“We are so happy and grateful that you helped us address our problem of acute water shortage. You made our backs rest from carrying heavy luggage.”
Itatini SHG members working at their sand dam
Itatini SHG members working at their shallow well
Men breaking stones for their sand dam
Itatini SHG members working at their sand dam
An innovative method of carrying heavy boulders
Through my eyes – A day in the life of Jane Mwende Sammy 46, Itatini Self Help Group.
t’s early Friday morning when I arrive at Katitu village whose population currently stands at 1,474 people. Katitu village is in Mukimwani Sublocation, Kalimani location Makueni County. From observation, it rained the previous night and the weather this particular morning is a bit cold. Am here to follow up on the construction progress of a sand dam for Itatini self-help group. A group composed of 64 members. The initial number was 37, but membership went up 42% in one year when neighbouring villagers heard what the group was all about. 56.1% of the members are female and 43.9% male. Upon arrival, I meet a group of women in pairs carrying heavy boulders. Despite the cold weather, everybody is sweating profusely. They must have worked for some time or carried the boulders for quite a distance or so I think. As though reading my mind, Jane Mwende Sammy, a middle aged group member volunteers: “We’ve carried them for a distance of 700M. That’s the only place where there are rocks and we have no option except do it because we’ve suffered for long due to acute water shortage in our village. When we exhaust the current source, we will have to hire transport to bring them from that hill!” She tells me in a steely voice with an almost ‘touchable’ determination!
At this point, I choose to prod further in a bid to clearly understand the problem. Jane narrates her story: “In the driest season of the year, I wake up at 0530 hours and walk for over 7kms. I arrive at river Thwake at 0730 hours, fetch water from an open scoop hole, then head back home. By 0930 hours, I arrive home. I have no donkey so I carry one 20 litre jerrican of water on my back. By this time, I am very tired so I take a short break and at 1100 hours, I head back to the river to take my livestock for watering. Due to the long distance covered, the livestock inhale a lot of dust to and from the river and end up with lung infections. Some of them die when I fail to get money for the veterinarian who treats them.” She pauses before carrying on: “The alternative is River Kyanthei which is one kilometer away. Though the distance is short, the water point at this river is characterized by very long queues because the scoop holes replenish very slowly. I queue from 1900hrs, head back home for dinner at 2100 hours. After dinner I rush back to the river and queue till the wee hours of the morning at 0500 hours. If one makes a mistake of being absent at the river, he/she gets overtaken in the queue by those who come after him/her and this causes conflict. So one had better be there throughout. After such nights, most of the following day is spent sleeping as a result of exhaustion.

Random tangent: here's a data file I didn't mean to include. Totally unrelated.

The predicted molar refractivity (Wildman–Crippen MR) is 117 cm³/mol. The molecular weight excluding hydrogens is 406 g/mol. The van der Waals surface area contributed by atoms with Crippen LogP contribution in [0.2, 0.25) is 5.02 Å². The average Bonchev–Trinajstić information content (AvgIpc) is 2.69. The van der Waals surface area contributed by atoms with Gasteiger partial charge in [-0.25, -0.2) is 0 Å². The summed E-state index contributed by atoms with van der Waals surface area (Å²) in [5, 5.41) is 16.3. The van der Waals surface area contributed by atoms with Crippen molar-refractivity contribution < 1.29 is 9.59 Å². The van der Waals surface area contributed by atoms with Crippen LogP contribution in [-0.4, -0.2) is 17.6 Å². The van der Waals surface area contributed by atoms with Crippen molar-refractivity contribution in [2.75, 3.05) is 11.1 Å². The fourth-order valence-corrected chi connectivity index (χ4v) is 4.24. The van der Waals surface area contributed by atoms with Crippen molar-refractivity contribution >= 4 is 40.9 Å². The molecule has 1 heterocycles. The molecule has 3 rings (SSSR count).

At this point, it’s clear for me why the group members are tirelessly working so hard at this sand dam site. They want an alternative source that will guarantee them clean water near their homes. Their domestic water needs at the house hold level include but are not limited to: Drinking, cooking, bathing, washing clothes, cleaning and water for livestock. For this reason, they are constructing the sand dam as well as digging their shallow well concurrently.
I ask them what difference the sand dam and the shallow well will have on their lives and Justus Ngao, the 62 year old group secretary with visible enthusiasm on his face explains: “We anticipate that the Sand dam and the shallow well will have a big impact on our lives. We will have water near our homes and won’t have to spend cold sleepless nights queueing for water in river beds. We plan to grow vegetables and a variety of trees including fruit trees once water is available. For income generation, we will make bricks for sale. ”
Clearly elated and bubbly, Jane can’t wait to add more details. She interjects: “We lack the words to express our gratitude to the donor who funded this project.” As though addressing me as the donor, she continues: “We are so happy and grateful that you helped us address our problem of acute water shortage. Only God can understand our gratitude, only He can pay you. You made our backs rest from carrying heavy luggage”
I let her finish and then softly and calmly point out to her that the donor is called The Water Project and that am only representing a partner. To which she responds; “ You tell them”
It is easy for many who have never seen a sand to rubbish the transformative effect that this technology has on the lives of people living in arid and semi-arid lands of the world. But for us at Africa Sand Dam Foundation and our partners, if our interventions save people from spending nights in river beds in search of a basic commodity and a universal human right, we’ve touched lives positively. This impact would not be possible were it not for our trusted partners. We will forever thank you for making this happen.
“We anticipate that the Sand dam and the shallow well will have a big impact on our lives. We will have water near our homes and won’t have to spend cold sleepless nights queuing for water in river beds. We plan to grow vegetables and a variety of trees including fruit trees once water is available."